Is there a relationship between the network adapter binding order and route table metric on Windows Server 2008 or 2012

I was told that the binding order is related to the routing metrics in the route table, such that interfaces with a higher binding order will have lower routing metrics (i.e. be more preferred)

I checked on a couple of windows 2008 / 2012 boxes but I can't see any relation, nor can I understand why the two should be related at all? Routing metric is a cost associated with following a particular network route, whereas binding order (in my understanding) is where network services will prefer to attach themselves to first?


The relationship between the adapter and bindings in order of preference does have an influence of the metric value of any nic card if set to automatic metric, ie the card higher up in the bindings should carry a higher priority. However if you decide to start adding your own routes be it static or persistent with a high metric value set to like 1. Then you can override this default behavior.

Though recently we had to setup some persistent routes during a cluster migration as it was better than trying to add two default gateways on a disjointed network. Most of the traffic worked as expected, though we found that some issues with QOS and VLAN tags and the odd services within the cluster AP services would ignore the routing. To address this we did have, to change the nic binding order also which fixed the remaining issues. So in summary – Most of the time your be fine just making changes the metrics or adding routes of your own to get the desired effect, but if things all even and on auto metric then the card in the highest order should take preference with higher weight. But then we are talking about Microsoft who have stopped BSOD on Windows 8, by changing it to an orange screen with white lines.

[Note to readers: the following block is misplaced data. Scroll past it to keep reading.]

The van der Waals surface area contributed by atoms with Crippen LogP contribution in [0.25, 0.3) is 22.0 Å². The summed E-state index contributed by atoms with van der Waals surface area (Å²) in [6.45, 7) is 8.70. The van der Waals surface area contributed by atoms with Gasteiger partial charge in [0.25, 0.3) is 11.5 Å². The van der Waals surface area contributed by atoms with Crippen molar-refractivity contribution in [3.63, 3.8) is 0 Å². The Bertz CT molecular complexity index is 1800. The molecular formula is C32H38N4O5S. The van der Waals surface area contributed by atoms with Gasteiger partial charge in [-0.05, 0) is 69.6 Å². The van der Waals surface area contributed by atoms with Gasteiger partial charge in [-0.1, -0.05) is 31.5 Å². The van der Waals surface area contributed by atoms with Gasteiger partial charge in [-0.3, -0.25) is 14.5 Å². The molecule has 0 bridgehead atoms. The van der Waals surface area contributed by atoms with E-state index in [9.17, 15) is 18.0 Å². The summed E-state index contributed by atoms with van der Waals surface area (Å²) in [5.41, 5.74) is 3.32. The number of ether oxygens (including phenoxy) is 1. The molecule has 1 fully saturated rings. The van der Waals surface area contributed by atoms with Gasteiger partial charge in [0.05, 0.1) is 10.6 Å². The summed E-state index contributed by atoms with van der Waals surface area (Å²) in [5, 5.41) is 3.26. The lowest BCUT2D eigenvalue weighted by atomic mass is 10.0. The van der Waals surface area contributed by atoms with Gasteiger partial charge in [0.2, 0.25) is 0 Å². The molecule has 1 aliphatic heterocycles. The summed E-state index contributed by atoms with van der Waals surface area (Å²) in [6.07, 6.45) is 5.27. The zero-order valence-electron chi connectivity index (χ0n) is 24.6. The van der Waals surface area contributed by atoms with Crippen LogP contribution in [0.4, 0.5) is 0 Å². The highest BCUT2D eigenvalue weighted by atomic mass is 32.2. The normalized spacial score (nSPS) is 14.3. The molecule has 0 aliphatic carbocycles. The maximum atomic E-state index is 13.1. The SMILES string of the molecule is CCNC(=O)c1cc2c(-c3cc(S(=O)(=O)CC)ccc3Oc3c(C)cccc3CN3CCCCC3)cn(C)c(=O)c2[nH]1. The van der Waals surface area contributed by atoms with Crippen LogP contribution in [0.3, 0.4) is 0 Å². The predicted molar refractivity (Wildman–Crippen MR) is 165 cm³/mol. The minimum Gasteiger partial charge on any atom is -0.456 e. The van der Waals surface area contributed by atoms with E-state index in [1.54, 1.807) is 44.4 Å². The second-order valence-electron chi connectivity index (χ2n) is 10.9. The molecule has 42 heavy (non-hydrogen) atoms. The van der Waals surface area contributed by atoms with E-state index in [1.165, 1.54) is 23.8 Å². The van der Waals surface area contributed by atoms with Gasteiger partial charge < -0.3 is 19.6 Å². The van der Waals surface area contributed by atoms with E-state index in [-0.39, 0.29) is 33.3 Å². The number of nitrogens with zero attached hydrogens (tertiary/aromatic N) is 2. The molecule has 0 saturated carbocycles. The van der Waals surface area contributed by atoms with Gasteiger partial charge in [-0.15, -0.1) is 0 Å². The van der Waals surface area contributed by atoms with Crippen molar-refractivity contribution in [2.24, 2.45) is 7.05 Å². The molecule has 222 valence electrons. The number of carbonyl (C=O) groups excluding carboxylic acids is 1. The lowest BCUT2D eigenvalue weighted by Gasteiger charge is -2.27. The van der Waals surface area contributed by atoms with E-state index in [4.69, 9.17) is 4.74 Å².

Your Answer

By clicking “Post Your Answer”, you agree to our terms of service, privacy policy and cookie policy

Not the answer you're looking for? Browse other questions tagged or ask your own question.